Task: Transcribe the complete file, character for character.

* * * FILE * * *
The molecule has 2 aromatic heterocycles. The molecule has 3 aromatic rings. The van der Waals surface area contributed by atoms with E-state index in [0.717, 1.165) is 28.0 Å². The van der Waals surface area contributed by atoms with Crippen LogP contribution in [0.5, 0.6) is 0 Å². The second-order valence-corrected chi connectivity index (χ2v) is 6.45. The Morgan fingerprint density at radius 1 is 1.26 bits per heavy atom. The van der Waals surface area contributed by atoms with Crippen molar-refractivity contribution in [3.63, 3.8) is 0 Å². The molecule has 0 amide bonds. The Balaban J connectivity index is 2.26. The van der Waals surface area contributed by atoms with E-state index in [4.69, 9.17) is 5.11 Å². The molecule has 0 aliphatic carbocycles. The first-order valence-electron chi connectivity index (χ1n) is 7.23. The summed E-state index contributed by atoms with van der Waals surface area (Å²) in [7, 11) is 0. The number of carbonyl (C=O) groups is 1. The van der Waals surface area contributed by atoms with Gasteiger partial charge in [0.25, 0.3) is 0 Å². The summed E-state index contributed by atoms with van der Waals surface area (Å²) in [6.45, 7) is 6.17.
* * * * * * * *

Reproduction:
The molecule has 2 aromatic heterocycles. The molecule has 3 aromatic rings. The van der Waals surface area contributed by atoms with E-state index in [0.717, 1.165) is 28.0 Å². The van der Waals surface area contributed by atoms with Crippen LogP contribution in [0.5, 0.6) is 0 Å². The second-order valence-corrected chi connectivity index (χ2v) is 6.45. The Morgan fingerprint density at radius 1 is 1.26 bits per heavy atom. The van der Waals surface area contributed by atoms with Crippen molar-refractivity contribution in [3.63, 3.8) is 0 Å². The molecule has 0 amide bonds. The Balaban J connectivity index is 2.26. The van der Waals surface area contributed by atoms with E-state index in [4.69, 9.17) is 5.11 Å². The molecule has 0 aliphatic carbocycles. The first-order valence-electron chi connectivity index (χ1n) is 7.23. The summed E-state index contributed by atoms with van der Waals surface area (Å²) in [7, 11) is 0. The number of carbonyl (C=O) groups is 1. The van der Waals surface area contributed by atoms with Gasteiger partial charge in [0.25, 0.3) is 0 Å². The summed E-state index contributed by atoms with van der Waals surface area (Å²) in [6.45, 7) is 6.17.